Despite the recent Omicron coronavirus wave, public schools throughout the nation are mostly staying open. But the Chicago Public School system has shut down after the teachers’ union voted to demand virtual-only teaching for the next two weeks. This action harms children, particularly poor children, who often do not have other sources of educational enrichment at home. The data are clear that virtual school is a poor substitute for in-person schooling, particularly in the primary grades. Recognizing their duty to children, private schools in Chicago, including the poorly funded Catholic school system, continue to offer in-person instruction.
It’s unclear how long this shutdown will last, but whatever the duration, it provides further proof of the iron grip that the Chicago Teachers Union has on the city. The CTU is one of the nation’s most militant unions, having closed schools in a two-week strike in 2019 and forcing them to go virtual for almost the entire 2020–2021 academic year.
Chicago mayor Lori Lightfoot rightly notes that closing the schools is unjustified and breaks faith with the children whom teachers have a responsibility to educate. She is also correct in saying that closing schools will only increase the achievement gaps between poorer and wealthier students. The school system has spent $100 million making school facilities safer and improving air-filtration systems. Chicago’s commissioner of public health has also pointed out that the Omicron variant does not pose a substantial danger of serious illness to children or to vaccinated teachers. For these groups, it is more on par with a serious flu outbreak, for which schools are rarely if ever shut down.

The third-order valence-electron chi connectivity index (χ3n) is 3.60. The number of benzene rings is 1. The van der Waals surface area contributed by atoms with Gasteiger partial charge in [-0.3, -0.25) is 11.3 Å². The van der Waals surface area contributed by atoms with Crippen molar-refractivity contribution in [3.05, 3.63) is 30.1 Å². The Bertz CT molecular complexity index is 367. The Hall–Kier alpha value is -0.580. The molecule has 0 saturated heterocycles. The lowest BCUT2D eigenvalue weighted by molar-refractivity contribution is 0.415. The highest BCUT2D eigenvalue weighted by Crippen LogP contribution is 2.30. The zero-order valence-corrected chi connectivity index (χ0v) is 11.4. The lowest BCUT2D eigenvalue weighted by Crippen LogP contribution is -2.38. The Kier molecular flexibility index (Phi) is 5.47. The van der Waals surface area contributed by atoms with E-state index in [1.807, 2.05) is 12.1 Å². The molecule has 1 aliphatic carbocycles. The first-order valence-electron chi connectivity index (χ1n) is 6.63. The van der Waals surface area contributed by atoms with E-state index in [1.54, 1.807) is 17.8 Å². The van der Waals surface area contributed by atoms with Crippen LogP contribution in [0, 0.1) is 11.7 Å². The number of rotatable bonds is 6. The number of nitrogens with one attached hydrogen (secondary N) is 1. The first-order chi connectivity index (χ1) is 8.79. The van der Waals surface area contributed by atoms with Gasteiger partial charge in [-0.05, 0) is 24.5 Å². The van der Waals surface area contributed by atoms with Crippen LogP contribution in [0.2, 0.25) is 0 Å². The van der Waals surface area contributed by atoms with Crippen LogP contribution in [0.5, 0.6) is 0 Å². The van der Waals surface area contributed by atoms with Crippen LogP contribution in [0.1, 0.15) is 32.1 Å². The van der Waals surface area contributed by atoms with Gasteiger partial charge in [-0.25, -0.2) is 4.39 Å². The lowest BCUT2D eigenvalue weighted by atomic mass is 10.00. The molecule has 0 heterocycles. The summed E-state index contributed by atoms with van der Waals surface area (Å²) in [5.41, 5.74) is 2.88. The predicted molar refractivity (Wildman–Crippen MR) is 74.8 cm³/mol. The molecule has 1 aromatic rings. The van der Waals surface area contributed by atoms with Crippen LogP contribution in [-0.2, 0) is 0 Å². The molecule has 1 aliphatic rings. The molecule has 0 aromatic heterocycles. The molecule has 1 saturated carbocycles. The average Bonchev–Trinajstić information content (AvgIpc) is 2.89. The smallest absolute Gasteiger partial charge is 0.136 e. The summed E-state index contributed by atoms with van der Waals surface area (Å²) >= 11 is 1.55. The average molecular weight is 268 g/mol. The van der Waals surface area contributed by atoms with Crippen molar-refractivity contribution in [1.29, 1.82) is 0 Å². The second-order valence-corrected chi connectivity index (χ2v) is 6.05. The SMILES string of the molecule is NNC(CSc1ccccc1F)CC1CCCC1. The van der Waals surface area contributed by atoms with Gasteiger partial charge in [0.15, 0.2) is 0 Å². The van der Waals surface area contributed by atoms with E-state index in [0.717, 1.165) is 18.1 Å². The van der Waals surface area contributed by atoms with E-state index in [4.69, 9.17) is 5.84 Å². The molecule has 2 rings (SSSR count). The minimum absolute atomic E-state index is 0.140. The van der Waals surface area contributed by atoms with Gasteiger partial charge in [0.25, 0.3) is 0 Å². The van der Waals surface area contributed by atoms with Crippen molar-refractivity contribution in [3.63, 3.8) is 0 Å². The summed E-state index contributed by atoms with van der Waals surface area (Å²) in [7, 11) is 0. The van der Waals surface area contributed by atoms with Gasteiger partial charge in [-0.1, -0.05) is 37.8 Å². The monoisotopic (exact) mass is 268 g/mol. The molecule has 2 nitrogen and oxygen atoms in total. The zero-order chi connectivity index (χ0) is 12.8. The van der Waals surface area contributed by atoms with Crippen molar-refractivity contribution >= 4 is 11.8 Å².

True as these observations are, they just show how little facts matter in the world of power politics that the union inhabits. A study has shown that the most important determinant of school closures in a region during the pandemic has not been the severity of illness in the area or various demographic characteristics, but the strength of the teachers’ union, as measured by four factors—whether the state has a right-to-work law, the state ranking of union strength (using the Fordham Institute’s measure), the share of unionized employees at the state level, and the share of unionized employees at the county level. According to the Fordham Institute, the CTU is a Tier One union in terms of power. Illinois has no right-to-work law and Cook County has a high proportion of unionized employees. As a result, the CTU is in a powerful negotiating position. And what it wants in this case is reduction of risk, even if the level of that risk is already reasonable and comparable to what other workers in stores across the city tolerate. Even more importantly, by forcing Chicago Public Schools to back down, even for a short time, the union also wants to make clear to management that anything important in the system must be cleared with it first.
Chicago is a monolithically Democratic city, and Illinois is a substantially Democratic state. Those political facts also greatly limit the relevance of the actual facts. Yes, school closures were a factor in the recent election of Glen Youngkin and other Republicans in Virginia, but the Old Dominion is much more of a swing state than Illinois, where Democratic politicians have more to fear from the teachers’ union and other public-sector unions than from disgruntled parents. As a result, the most powerful Democrat in Illinois, Governor J. B. Pritzker, has made no effort to call out the union. In fact, despite the union’s lack of cooperation during the pandemic and recent strikes, Pritzker supported and signed into law two provisions that will increase its power. The first expands the issues over which it can bargain to include matters beyond pay and job security. The second creates a new governing structure that will take power over the schools from the mayor and give it to an “independent” board. The union will have more influence over elections to this board than mayoral elections—it’s easier to dominate an election on a single issue than a mayor’s race, where other political interests come into play. The governor’s action makes clear that he values the clout of the CTU more than improving the performance of Chicago’s public schools.
At some point, the pandemic will dissipate—but the power of the CTU will endure until Illinois ceases to be a deep-blue state or the coalition that makes up the state Democratic Party is transformed.
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